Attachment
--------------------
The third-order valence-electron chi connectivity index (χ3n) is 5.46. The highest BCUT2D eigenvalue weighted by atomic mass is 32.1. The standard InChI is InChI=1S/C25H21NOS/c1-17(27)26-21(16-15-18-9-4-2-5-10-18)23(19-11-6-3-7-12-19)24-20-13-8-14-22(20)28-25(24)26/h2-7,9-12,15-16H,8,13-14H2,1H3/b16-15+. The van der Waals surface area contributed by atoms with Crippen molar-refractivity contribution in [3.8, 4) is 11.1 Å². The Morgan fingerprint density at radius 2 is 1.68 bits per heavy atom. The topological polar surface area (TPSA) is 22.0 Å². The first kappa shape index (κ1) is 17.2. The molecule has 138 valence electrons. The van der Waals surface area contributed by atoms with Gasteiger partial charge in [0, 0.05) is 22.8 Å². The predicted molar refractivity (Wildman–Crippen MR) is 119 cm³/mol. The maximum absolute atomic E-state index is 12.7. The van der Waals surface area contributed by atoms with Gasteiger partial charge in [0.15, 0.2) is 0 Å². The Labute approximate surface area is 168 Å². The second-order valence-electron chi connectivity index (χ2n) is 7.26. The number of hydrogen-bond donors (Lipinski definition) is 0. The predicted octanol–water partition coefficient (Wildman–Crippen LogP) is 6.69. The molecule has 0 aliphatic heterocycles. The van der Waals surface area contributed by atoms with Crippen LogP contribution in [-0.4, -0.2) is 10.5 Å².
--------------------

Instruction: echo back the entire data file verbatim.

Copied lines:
The third-order valence-electron chi connectivity index (χ3n) is 5.46. The highest BCUT2D eigenvalue weighted by atomic mass is 32.1. The standard InChI is InChI=1S/C25H21NOS/c1-17(27)26-21(16-15-18-9-4-2-5-10-18)23(19-11-6-3-7-12-19)24-20-13-8-14-22(20)28-25(24)26/h2-7,9-12,15-16H,8,13-14H2,1H3/b16-15+. The van der Waals surface area contributed by atoms with Crippen molar-refractivity contribution in [3.8, 4) is 11.1 Å². The Morgan fingerprint density at radius 2 is 1.68 bits per heavy atom. The topological polar surface area (TPSA) is 22.0 Å². The first kappa shape index (κ1) is 17.2. The molecule has 138 valence electrons. The van der Waals surface area contributed by atoms with Gasteiger partial charge in [0, 0.05) is 22.8 Å². The predicted molar refractivity (Wildman–Crippen MR) is 119 cm³/mol. The maximum absolute atomic E-state index is 12.7. The van der Waals surface area contributed by atoms with Gasteiger partial charge in [0.15, 0.2) is 0 Å². The Labute approximate surface area is 168 Å². The second-order valence-electron chi connectivity index (χ2n) is 7.26. The number of hydrogen-bond donors (Lipinski definition) is 0. The predicted octanol–water partition coefficient (Wildman–Crippen LogP) is 6.69. The molecule has 0 aliphatic heterocycles. The van der Waals surface area contributed by atoms with Crippen LogP contribution in [-0.4, -0.2) is 10.5 Å².